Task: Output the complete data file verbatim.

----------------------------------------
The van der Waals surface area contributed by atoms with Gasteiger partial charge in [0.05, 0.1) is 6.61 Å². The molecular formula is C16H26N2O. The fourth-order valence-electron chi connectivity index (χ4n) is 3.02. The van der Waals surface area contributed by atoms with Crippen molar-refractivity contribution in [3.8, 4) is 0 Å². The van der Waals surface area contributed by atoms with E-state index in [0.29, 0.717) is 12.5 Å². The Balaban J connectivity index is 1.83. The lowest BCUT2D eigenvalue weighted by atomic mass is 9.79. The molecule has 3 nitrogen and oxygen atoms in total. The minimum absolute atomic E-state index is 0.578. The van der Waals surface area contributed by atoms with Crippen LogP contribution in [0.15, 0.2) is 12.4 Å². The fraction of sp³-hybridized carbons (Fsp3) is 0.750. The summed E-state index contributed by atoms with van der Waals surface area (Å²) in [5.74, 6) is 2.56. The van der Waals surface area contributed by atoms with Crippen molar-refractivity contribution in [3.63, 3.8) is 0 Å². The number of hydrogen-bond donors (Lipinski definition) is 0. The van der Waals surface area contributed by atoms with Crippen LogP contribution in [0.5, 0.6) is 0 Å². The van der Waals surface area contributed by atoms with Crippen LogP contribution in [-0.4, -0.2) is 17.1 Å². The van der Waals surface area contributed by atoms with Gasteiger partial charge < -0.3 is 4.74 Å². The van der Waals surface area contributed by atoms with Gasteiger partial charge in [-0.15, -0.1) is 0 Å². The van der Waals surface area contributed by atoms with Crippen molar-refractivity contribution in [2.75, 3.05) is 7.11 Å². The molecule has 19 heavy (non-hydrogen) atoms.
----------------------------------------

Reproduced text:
The van der Waals surface area contributed by atoms with Gasteiger partial charge in [0.05, 0.1) is 6.61 Å². The molecular formula is C16H26N2O. The fourth-order valence-electron chi connectivity index (χ4n) is 3.02. The van der Waals surface area contributed by atoms with Crippen molar-refractivity contribution in [3.8, 4) is 0 Å². The van der Waals surface area contributed by atoms with E-state index in [0.29, 0.717) is 12.5 Å². The Balaban J connectivity index is 1.83. The lowest BCUT2D eigenvalue weighted by atomic mass is 9.79. The molecule has 3 nitrogen and oxygen atoms in total. The minimum absolute atomic E-state index is 0.578. The van der Waals surface area contributed by atoms with Crippen LogP contribution in [0.15, 0.2) is 12.4 Å². The fraction of sp³-hybridized carbons (Fsp3) is 0.750. The summed E-state index contributed by atoms with van der Waals surface area (Å²) in [5.74, 6) is 2.56. The van der Waals surface area contributed by atoms with Crippen molar-refractivity contribution in [3.63, 3.8) is 0 Å². The number of hydrogen-bond donors (Lipinski definition) is 0. The van der Waals surface area contributed by atoms with Crippen LogP contribution in [0.5, 0.6) is 0 Å². The van der Waals surface area contributed by atoms with Crippen LogP contribution in [-0.4, -0.2) is 17.1 Å². The van der Waals surface area contributed by atoms with Gasteiger partial charge < -0.3 is 4.74 Å². The van der Waals surface area contributed by atoms with Gasteiger partial charge in [-0.15, -0.1) is 0 Å². The van der Waals surface area contributed by atoms with Crippen molar-refractivity contribution in [2.75, 3.05) is 7.11 Å². The molecule has 19 heavy (non-hydrogen) atoms.